What is interstitial cystitis?

Interstitial cystitis is characterized as a non-infectious inflammation of the bladder. Even though men and children can be affected, majority of cases affect women. The exact cause is still unknown. Doctors believe that impairment of the cells that line the bladder might enable substances in the urine to trigger the inflammation of the bladder. The cells that are part of allergic reactions might be involved in bladder changes but the precise role is uncertain.

Indications of interstitial cystitis

Initially, an individual with interstitial cystitis might have no symptoms. The symptoms typically manifest in a gradual manner and worsen over years as the bladder wall is damaged.

  • Pain or pressure over the bladder or in the pelvis
  • Need to urinate frequently and urgently, often several times in an hour

The symptoms worsen as the bladder fills and diminish when urinating. In severe cases, the individual might sit on the toilet for hours, letting the urine dribble out continuously.

Interstitial cystitis

Pain or pressure over the bladder or in the pelvis

The symptoms become worse during menstruation or ovulation, physical or emotional stress, seasonal allergies or sexual intercourse. Eating foods that are high in potassium, tobacco, spicy foods and alcohol might aggravate the symptoms.

Management

In most cases of individuals with interstitial cystitis, it can be managed but full elimination of the symptoms is considered rare.

  • Changes in the diet is the initial step in the treatment. It is vital to avoid spicy foods and those that are rich in potassium since these can further irritate the bladder. Remember that both alcohol and tobacco must be avoided as well.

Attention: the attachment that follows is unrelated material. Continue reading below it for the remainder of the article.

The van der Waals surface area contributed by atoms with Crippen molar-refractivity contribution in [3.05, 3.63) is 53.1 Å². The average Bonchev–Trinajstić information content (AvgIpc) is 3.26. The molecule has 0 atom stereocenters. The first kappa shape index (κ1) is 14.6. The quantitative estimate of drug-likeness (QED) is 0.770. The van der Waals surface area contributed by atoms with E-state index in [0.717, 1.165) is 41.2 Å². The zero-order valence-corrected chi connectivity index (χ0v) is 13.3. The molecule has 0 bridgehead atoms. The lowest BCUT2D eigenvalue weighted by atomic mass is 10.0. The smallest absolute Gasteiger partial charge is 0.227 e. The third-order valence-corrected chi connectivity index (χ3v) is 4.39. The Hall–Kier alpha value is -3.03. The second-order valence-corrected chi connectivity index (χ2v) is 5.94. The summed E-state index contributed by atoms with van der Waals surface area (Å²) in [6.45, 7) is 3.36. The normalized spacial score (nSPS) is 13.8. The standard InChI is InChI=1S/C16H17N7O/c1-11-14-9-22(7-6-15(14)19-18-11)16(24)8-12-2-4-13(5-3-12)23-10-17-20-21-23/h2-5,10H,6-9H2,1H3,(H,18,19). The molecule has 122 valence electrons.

• Stress reduction
  • Pelvic muscle exercises
  • Bladder training is a technique that involves following a fixed schedule for urinating while awake. The doctor provides a schedule of urinating every 2-3 hours and holding the urge to urinate at other times. Once the individual is capable of suppressing the urge to urinate, the interval is steadily lengthened.
  • Medications are often required such as pain medications specifically analgesics to reduce the pain. Antidepressants can also help lessen the pain as well as relax the bladder. Antihistamines are also given to minimize urinary urgency. Pentosan is given orally to restore the bladder lining.
  • Stimulation of the nerves branching off the spinal cord which control the bladder. This is carried out to alleviate the pain and urinary urgency.

Some doctors often combine these treatments to provide more relief. Nevertheless, if the combined treatments are not effective, surgery might be a possible option.

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